All-season tires don’t cut it.
But neither do snow tires.
“All-season” could be the worst description for tires ever. These tires are considered to be your everyday, standard tires that you can use to get around throughout the year, but they don’t really cut it when it comes to delivering a premium ride in the winter. If you live in South Florida, these tires might provide great traction all year long, but if you live in Cleveland, you typically need a little more grip to get through a harsh winter. In fact, according to an article on Autoblog, a new all-season tire provides traction equivalent to that provided by a half-worn snow tire. That’s amazing to consider when you think about how many Clevelanders are traversing the city in the snow on tires they have had on since July!
“Snow tires” is a bad description for the tires you put on in November and December as well. While they do provide protection from the white stuff, winter’s most visible and distinguishable product, they also protect against ice and rain as well. That’s why there is a movement in the industry to label them “winter tires” rather than “snow tires.” Ask any Clevelander, and they’ll tell you that ice and black ice are far more intimidating than snow when you think of driving and the impact of tires. Would Clevelanders be more likely to buy winter tires than snow tires? Time will tell.
Until then, we’ve got some things you need to know about winter tires:
They grip better because of the unique tread patterns.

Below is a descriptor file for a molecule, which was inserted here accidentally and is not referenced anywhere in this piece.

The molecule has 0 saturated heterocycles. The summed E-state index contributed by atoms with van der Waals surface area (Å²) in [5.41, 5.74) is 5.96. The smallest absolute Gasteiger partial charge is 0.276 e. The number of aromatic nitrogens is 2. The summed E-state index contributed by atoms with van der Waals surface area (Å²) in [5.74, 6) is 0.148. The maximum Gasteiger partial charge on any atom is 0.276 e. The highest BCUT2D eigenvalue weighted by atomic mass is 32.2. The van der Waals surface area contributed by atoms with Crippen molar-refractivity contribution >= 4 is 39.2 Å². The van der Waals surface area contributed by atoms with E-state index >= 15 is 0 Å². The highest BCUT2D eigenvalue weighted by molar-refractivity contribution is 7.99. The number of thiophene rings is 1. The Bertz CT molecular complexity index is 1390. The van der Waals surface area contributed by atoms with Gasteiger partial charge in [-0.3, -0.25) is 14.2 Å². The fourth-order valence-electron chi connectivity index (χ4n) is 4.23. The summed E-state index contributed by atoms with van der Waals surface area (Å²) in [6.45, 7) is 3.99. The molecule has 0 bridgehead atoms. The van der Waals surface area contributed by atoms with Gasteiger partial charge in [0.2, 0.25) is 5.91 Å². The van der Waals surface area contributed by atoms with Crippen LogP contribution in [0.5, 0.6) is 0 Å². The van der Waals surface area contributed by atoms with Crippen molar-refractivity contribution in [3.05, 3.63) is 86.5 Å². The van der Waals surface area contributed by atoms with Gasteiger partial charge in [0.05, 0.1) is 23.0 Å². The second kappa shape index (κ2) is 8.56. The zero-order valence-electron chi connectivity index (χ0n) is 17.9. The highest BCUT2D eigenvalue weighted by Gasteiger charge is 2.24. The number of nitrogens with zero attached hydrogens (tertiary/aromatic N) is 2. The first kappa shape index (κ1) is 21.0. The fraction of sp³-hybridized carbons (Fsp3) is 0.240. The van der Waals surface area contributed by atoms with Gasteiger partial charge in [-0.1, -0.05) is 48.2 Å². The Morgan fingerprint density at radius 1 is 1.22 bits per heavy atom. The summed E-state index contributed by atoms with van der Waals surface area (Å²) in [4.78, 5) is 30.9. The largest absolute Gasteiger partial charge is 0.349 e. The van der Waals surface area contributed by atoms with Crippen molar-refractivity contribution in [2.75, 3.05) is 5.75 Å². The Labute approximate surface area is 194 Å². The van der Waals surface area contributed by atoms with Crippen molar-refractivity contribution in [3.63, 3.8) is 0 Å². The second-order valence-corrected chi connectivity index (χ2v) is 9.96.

Winter tires have deeper treads. The deeper tread patterns can reduce snow build-up inside the grooves. They also have designs that are intended to repel water and channel snow and ice out of the tread path.
The rubber compounds themselves are different.
Our tire experts in Akron will love this one. The rubber itself is softer and designed to remain flexible, even in cold weather. This flexibility enables them to grip the surface of the road better.
Winter tires have more bite.
People have said that they need a tire with some “bite” for a long time, but it’s a real thing! Biting edges are tiny slits in the tread of the tire that are designed to give better traction on ice and slick surfaces.
You need a full set to be safe.
There is a dangerous myth that if you have a front-wheel-drive vehicle, you only need to put snow tires on the front of the car, but that’s not true at all. Having winter tires on the front of the car but not the back can actually increase the likelihood that the back tires will slip.
Winter tires won’t last long in the summer.
That soft rubber compound that makes them so effective in the winter also makes them wear faster in heat. You’ll want to put your regular tires on in the spring to avoid wearing out your winter wheels.
We can help – we work in snow, rain, sleet, and hail! Stop in at your neighborhood Rad Air Car Center today and get fitted for a new set of snowshoes for your ride! Schedule your visit today!